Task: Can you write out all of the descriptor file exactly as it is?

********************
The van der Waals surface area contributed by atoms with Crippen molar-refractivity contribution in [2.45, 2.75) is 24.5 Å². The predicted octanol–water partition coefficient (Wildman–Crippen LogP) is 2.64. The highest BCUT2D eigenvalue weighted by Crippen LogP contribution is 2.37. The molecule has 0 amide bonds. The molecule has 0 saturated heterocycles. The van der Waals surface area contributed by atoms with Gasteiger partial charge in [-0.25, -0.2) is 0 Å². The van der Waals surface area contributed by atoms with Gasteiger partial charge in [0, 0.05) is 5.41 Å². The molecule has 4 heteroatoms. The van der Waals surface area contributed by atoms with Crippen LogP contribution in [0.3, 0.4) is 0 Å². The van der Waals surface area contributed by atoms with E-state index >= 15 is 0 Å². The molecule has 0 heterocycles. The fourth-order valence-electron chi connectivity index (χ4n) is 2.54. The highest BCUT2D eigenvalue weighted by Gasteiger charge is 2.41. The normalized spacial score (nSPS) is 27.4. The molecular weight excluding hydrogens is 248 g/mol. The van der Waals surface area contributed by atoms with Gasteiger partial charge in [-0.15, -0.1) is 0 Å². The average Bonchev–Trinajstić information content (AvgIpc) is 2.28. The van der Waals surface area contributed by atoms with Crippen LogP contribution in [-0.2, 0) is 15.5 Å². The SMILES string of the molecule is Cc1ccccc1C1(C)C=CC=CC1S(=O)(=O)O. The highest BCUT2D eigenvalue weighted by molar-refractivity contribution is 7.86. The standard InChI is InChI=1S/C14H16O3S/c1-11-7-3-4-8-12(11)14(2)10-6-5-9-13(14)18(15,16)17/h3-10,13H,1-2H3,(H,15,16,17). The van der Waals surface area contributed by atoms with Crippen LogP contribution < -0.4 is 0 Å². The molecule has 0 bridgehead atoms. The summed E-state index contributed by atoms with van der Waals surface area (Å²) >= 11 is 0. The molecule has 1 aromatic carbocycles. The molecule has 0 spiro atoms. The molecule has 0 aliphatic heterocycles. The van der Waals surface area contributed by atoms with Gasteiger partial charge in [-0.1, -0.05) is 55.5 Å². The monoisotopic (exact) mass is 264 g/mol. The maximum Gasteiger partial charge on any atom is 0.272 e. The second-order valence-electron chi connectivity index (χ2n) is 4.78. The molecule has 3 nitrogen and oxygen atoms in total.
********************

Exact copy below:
The van der Waals surface area contributed by atoms with Crippen molar-refractivity contribution in [2.45, 2.75) is 24.5 Å². The predicted octanol–water partition coefficient (Wildman–Crippen LogP) is 2.64. The highest BCUT2D eigenvalue weighted by Crippen LogP contribution is 2.37. The molecule has 0 amide bonds. The molecule has 0 saturated heterocycles. The van der Waals surface area contributed by atoms with Gasteiger partial charge in [-0.25, -0.2) is 0 Å². The van der Waals surface area contributed by atoms with Gasteiger partial charge in [0, 0.05) is 5.41 Å². The molecule has 4 heteroatoms. The van der Waals surface area contributed by atoms with Crippen LogP contribution in [0.3, 0.4) is 0 Å². The van der Waals surface area contributed by atoms with E-state index >= 15 is 0 Å². The molecule has 0 heterocycles. The fourth-order valence-electron chi connectivity index (χ4n) is 2.54. The highest BCUT2D eigenvalue weighted by Gasteiger charge is 2.41. The normalized spacial score (nSPS) is 27.4. The molecular weight excluding hydrogens is 248 g/mol. The van der Waals surface area contributed by atoms with Gasteiger partial charge in [-0.15, -0.1) is 0 Å². The average Bonchev–Trinajstić information content (AvgIpc) is 2.28. The van der Waals surface area contributed by atoms with Crippen LogP contribution in [-0.2, 0) is 15.5 Å². The SMILES string of the molecule is Cc1ccccc1C1(C)C=CC=CC1S(=O)(=O)O. The highest BCUT2D eigenvalue weighted by molar-refractivity contribution is 7.86. The standard InChI is InChI=1S/C14H16O3S/c1-11-7-3-4-8-12(11)14(2)10-6-5-9-13(14)18(15,16)17/h3-10,13H,1-2H3,(H,15,16,17). The van der Waals surface area contributed by atoms with Crippen LogP contribution < -0.4 is 0 Å². The molecule has 0 bridgehead atoms. The summed E-state index contributed by atoms with van der Waals surface area (Å²) >= 11 is 0. The molecule has 1 aromatic carbocycles. The molecule has 0 spiro atoms. The molecule has 0 aliphatic heterocycles. The van der Waals surface area contributed by atoms with Gasteiger partial charge in [-0.1, -0.05) is 55.5 Å². The monoisotopic (exact) mass is 264 g/mol. The maximum Gasteiger partial charge on any atom is 0.272 e. The second-order valence-electron chi connectivity index (χ2n) is 4.78. The molecule has 3 nitrogen and oxygen atoms in total.